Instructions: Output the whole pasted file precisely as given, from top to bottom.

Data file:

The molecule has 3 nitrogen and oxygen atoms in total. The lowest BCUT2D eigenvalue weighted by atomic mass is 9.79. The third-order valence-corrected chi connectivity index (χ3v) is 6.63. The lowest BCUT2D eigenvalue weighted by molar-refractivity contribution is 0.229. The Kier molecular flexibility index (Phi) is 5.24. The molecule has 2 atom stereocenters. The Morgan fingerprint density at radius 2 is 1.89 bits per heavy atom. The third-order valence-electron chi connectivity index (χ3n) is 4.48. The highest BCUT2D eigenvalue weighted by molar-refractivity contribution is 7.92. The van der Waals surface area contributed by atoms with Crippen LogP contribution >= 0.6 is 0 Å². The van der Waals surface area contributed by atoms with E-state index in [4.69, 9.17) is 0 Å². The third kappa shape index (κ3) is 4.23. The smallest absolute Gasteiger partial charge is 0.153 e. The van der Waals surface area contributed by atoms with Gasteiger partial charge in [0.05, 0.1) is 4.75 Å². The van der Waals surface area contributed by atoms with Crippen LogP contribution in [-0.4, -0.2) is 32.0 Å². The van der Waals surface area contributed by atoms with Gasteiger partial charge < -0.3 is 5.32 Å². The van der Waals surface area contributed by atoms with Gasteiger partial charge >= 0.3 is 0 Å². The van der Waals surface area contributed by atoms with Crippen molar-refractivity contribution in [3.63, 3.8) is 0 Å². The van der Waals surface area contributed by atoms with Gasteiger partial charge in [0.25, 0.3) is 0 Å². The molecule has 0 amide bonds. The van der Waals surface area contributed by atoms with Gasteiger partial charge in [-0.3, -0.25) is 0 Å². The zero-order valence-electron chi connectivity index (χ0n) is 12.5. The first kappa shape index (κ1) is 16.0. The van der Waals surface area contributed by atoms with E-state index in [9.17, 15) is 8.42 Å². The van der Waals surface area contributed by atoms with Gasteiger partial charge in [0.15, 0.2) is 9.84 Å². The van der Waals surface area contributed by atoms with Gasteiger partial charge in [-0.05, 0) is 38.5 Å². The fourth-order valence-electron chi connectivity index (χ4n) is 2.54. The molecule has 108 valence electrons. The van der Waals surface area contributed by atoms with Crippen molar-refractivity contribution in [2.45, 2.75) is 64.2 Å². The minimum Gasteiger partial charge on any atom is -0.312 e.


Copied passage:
The molecule has 3 nitrogen and oxygen atoms in total. The lowest BCUT2D eigenvalue weighted by atomic mass is 9.79. The third-order valence-corrected chi connectivity index (χ3v) is 6.63. The lowest BCUT2D eigenvalue weighted by molar-refractivity contribution is 0.229. The Kier molecular flexibility index (Phi) is 5.24. The molecule has 2 atom stereocenters. The Morgan fingerprint density at radius 2 is 1.89 bits per heavy atom. The third-order valence-electron chi connectivity index (χ3n) is 4.48. The highest BCUT2D eigenvalue weighted by molar-refractivity contribution is 7.92. The van der Waals surface area contributed by atoms with Crippen LogP contribution >= 0.6 is 0 Å². The van der Waals surface area contributed by atoms with E-state index in [4.69, 9.17) is 0 Å². The third kappa shape index (κ3) is 4.23. The smallest absolute Gasteiger partial charge is 0.153 e. The van der Waals surface area contributed by atoms with Gasteiger partial charge in [0.05, 0.1) is 4.75 Å². The van der Waals surface area contributed by atoms with Crippen LogP contribution in [-0.4, -0.2) is 32.0 Å². The van der Waals surface area contributed by atoms with Gasteiger partial charge < -0.3 is 5.32 Å². The van der Waals surface area contributed by atoms with Gasteiger partial charge >= 0.3 is 0 Å². The van der Waals surface area contributed by atoms with Crippen molar-refractivity contribution in [3.63, 3.8) is 0 Å². The van der Waals surface area contributed by atoms with Gasteiger partial charge in [0.25, 0.3) is 0 Å². The molecule has 0 amide bonds. The van der Waals surface area contributed by atoms with Gasteiger partial charge in [-0.3, -0.25) is 0 Å². The zero-order valence-electron chi connectivity index (χ0n) is 12.5. The first kappa shape index (κ1) is 16.0. The van der Waals surface area contributed by atoms with E-state index in [9.17, 15) is 8.42 Å². The van der Waals surface area contributed by atoms with Gasteiger partial charge in [0.15, 0.2) is 9.84 Å². The van der Waals surface area contributed by atoms with Gasteiger partial charge in [-0.05, 0) is 38.5 Å². The fourth-order valence-electron chi connectivity index (χ4n) is 2.54. The molecule has 108 valence electrons. The van der Waals surface area contributed by atoms with Crippen molar-refractivity contribution in [2.45, 2.75) is 64.2 Å². The minimum Gasteiger partial charge on any atom is -0.312 e.